One of the World’s Most Popular Tourist Destinations, Grand Floridian, Faces Tragedy

June 27, 2016

It seems unimaginable; the devastating news reported about the 2- year- old boy from Elkhorn, Nebraska who was snatched off a Walt Disney World beach by an alligator and dragged underwater resulting in death by suffocation. Is Disney legally responsible for the child’s death?

Under the law, visitors to Disney World are considered “invitees” of the property. Disney has a responsibility to discover conditions on the property that present an unreasonable risk of harm and if the invitee would not realize the danger or not be in a position to protect himself from the danger, Disney must exercise reasonable care to protect the invitee from the danger.

Was Disney aware that alligators lived in their man-made lagoons?  “The Wrap, a media industry publication, reported that Disney’s Polynesian Village Resort was aware of an ongoing problem of guest feeding alligators and had ignored staff requests to put protective fences in place. The Polynesian Village Resort is adjacent to the Grand Floridian and a short walk along the Seven Seas Lagoon, where the alligator attacked the boy.”  Additionally, it is safe to assume that a family from Nebraska visiting Disney World would not be aware of the infestation of alligators so close to the hotels and public spaces.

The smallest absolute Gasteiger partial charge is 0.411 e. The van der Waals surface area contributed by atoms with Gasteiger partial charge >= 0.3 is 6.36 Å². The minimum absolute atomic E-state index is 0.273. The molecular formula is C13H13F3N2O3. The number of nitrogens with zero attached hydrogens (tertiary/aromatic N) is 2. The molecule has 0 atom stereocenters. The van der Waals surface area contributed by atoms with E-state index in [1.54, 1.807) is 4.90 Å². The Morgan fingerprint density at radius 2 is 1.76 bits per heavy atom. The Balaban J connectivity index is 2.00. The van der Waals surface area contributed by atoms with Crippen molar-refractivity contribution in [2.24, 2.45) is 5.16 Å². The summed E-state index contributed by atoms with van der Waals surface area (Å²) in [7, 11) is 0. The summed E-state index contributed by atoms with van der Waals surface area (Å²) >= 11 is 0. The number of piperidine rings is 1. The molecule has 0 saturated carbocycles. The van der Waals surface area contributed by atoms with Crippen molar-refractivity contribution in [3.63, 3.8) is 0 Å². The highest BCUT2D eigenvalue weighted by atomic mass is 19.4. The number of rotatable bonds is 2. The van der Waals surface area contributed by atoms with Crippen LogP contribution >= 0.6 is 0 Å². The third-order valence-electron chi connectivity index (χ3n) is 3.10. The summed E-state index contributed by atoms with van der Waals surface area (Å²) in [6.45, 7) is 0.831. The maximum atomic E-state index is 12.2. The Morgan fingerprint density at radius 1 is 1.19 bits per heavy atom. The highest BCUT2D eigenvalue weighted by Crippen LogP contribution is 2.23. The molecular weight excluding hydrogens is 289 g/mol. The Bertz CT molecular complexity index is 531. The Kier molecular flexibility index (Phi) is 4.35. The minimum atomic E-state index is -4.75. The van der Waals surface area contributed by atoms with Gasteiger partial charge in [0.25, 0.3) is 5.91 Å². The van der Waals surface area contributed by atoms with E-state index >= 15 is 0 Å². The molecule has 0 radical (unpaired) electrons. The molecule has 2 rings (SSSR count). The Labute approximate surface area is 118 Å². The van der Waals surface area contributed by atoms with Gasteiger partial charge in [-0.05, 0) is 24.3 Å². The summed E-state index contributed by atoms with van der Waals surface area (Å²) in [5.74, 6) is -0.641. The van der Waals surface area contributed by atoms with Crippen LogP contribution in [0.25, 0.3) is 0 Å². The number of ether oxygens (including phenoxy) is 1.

What did Disney do to protect its guests?  “No swimming” signs had been posted on the lagoon’s beach but does such a sign adequately warn of the danger that exists in the lagoon? Clearly there is a difference between a no swimming sign and one that says that an alligator can come up from the water and attack you.  It would appear that Disney’s signage was woefully deficient in warning guests about the danger lurking underneath the murky lagoon water.

Disney had been concerned about scaring the guest with too many explicit signs about the animals due to the large amount of activity that the resort hosts. Florida is home to more than a million alligators and nearly 20 million people. Between 1948 and 2016, there were 257 alligator attacks with 23 deaths including eight children. While statistically the percentage of alligator attacks is small, the proximity of the alligators to public areas on the resorts demands that Disney do more than post no swimming signs.


Aerial view of Grand Floridian